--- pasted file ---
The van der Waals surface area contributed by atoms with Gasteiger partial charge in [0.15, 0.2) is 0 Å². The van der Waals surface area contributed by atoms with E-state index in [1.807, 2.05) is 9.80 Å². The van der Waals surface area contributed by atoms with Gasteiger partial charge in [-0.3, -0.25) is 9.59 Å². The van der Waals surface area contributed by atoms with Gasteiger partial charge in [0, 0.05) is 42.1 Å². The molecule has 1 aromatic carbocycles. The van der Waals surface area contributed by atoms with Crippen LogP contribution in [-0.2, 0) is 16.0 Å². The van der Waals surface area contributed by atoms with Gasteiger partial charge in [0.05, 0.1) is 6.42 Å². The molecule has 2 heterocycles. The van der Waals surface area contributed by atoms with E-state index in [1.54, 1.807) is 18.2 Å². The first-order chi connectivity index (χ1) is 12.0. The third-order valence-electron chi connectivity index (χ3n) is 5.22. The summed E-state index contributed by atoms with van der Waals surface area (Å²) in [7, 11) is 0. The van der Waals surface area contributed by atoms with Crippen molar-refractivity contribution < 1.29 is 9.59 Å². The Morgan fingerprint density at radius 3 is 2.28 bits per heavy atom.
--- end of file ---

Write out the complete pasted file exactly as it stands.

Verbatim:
The van der Waals surface area contributed by atoms with Gasteiger partial charge in [0.15, 0.2) is 0 Å². The van der Waals surface area contributed by atoms with E-state index in [1.807, 2.05) is 9.80 Å². The van der Waals surface area contributed by atoms with Gasteiger partial charge in [-0.3, -0.25) is 9.59 Å². The van der Waals surface area contributed by atoms with Gasteiger partial charge in [0, 0.05) is 42.1 Å². The molecule has 1 aromatic carbocycles. The van der Waals surface area contributed by atoms with Crippen LogP contribution in [-0.2, 0) is 16.0 Å². The van der Waals surface area contributed by atoms with Gasteiger partial charge in [0.05, 0.1) is 6.42 Å². The molecule has 2 heterocycles. The van der Waals surface area contributed by atoms with E-state index in [1.54, 1.807) is 18.2 Å². The first-order chi connectivity index (χ1) is 12.0. The third-order valence-electron chi connectivity index (χ3n) is 5.22. The summed E-state index contributed by atoms with van der Waals surface area (Å²) in [7, 11) is 0. The van der Waals surface area contributed by atoms with Crippen molar-refractivity contribution < 1.29 is 9.59 Å². The Morgan fingerprint density at radius 3 is 2.28 bits per heavy atom.